16. Gene H says:

    It all boils down to faith. Reason does not supply a definite answer, although it does carry us a long way towards searching for hopeful answers. I guess it comes down to … “if we are wrong, then what have we lost? But if we’r’e right, then we’ve gained what we have been placed on earth for.” I”m keepen’ the FAITH.

  17. janice oconners says:

    i believe we are all forgetting something God gave us the freedom of free choice. to believe in him or not. i agree with some of what mr. Reagan said in his political opinion infact im a firm believer of the separation of chruch and state. both need to stay out of each others business . i wonder if his lack of belief in God is maybe because like so many including my own children they expect something grand from God to prove that he is real or not. reason is good and so is intelligences . but walking around with your eyes close to the wonders in this world, is sad. im very stronge believer in God but i also have no argument against the theory of evolution . go figure. i accept that my children have the right according to God to believe in him or not. just as mr. Reagan has. i would love to ask him to talk or interact with me because belief and faith doesn’t have to be complicating or difficult . wonders of this world were created by somebody or the help of somebody so why can’t it be God. but his comment that he is willing to go to hell to me means a part of him still has faith. i thought true atheist dont believe in heaven or hell. as for his brothers comment shame on his brother . family is family no matter what .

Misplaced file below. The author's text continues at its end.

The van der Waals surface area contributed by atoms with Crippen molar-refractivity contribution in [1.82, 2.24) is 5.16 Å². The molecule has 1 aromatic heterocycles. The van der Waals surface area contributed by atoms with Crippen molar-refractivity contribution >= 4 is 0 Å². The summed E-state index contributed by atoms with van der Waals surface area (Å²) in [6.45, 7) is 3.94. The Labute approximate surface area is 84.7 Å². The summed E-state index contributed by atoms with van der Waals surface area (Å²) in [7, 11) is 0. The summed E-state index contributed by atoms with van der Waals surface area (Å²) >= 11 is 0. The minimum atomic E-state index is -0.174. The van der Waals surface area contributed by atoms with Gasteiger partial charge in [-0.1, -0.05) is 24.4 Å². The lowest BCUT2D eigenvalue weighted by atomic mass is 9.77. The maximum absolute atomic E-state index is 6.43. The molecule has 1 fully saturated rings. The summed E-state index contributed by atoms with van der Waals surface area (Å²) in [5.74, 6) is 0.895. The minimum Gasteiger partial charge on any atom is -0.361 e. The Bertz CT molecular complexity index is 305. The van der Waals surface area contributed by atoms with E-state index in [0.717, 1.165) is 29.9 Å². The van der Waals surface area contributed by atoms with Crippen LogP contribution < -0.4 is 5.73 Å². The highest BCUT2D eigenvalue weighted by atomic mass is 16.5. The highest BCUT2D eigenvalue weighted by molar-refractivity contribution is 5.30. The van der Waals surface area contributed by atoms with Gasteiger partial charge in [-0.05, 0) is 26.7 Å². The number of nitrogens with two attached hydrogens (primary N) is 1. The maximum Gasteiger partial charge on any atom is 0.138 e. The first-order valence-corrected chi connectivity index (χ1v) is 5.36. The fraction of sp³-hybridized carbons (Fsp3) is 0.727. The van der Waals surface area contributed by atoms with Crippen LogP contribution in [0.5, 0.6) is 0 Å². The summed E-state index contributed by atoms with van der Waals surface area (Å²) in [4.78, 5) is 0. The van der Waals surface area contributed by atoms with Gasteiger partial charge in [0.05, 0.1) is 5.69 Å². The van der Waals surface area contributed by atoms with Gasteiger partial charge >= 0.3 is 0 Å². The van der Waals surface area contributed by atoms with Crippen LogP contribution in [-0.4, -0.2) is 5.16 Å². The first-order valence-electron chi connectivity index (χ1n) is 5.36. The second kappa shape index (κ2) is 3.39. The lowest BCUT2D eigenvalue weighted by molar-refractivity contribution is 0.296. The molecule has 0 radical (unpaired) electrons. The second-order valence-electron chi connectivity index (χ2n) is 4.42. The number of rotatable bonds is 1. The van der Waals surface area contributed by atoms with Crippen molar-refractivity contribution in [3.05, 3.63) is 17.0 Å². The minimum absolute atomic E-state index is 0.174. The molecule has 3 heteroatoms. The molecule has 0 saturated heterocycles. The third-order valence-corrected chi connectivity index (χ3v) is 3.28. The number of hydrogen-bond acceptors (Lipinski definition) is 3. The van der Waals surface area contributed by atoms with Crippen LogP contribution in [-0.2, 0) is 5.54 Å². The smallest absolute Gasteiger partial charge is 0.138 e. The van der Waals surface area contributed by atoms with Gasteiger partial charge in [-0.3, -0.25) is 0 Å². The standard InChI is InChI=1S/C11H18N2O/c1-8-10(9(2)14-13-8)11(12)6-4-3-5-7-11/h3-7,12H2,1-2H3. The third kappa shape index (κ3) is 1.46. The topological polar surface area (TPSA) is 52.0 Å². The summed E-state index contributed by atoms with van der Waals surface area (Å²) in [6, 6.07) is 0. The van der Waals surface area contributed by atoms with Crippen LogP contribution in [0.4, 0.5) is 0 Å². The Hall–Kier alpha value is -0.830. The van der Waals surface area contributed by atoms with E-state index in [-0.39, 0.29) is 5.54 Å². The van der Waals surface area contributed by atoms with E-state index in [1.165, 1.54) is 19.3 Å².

18. Ronald says:

    I’ve struggled with believing in or not believing in God, or even agnosticism for various reasons over the last 10+ years. My disbelief crept in slowly when my innocent and good 16 year old son was taken from this world by gun violence in 2007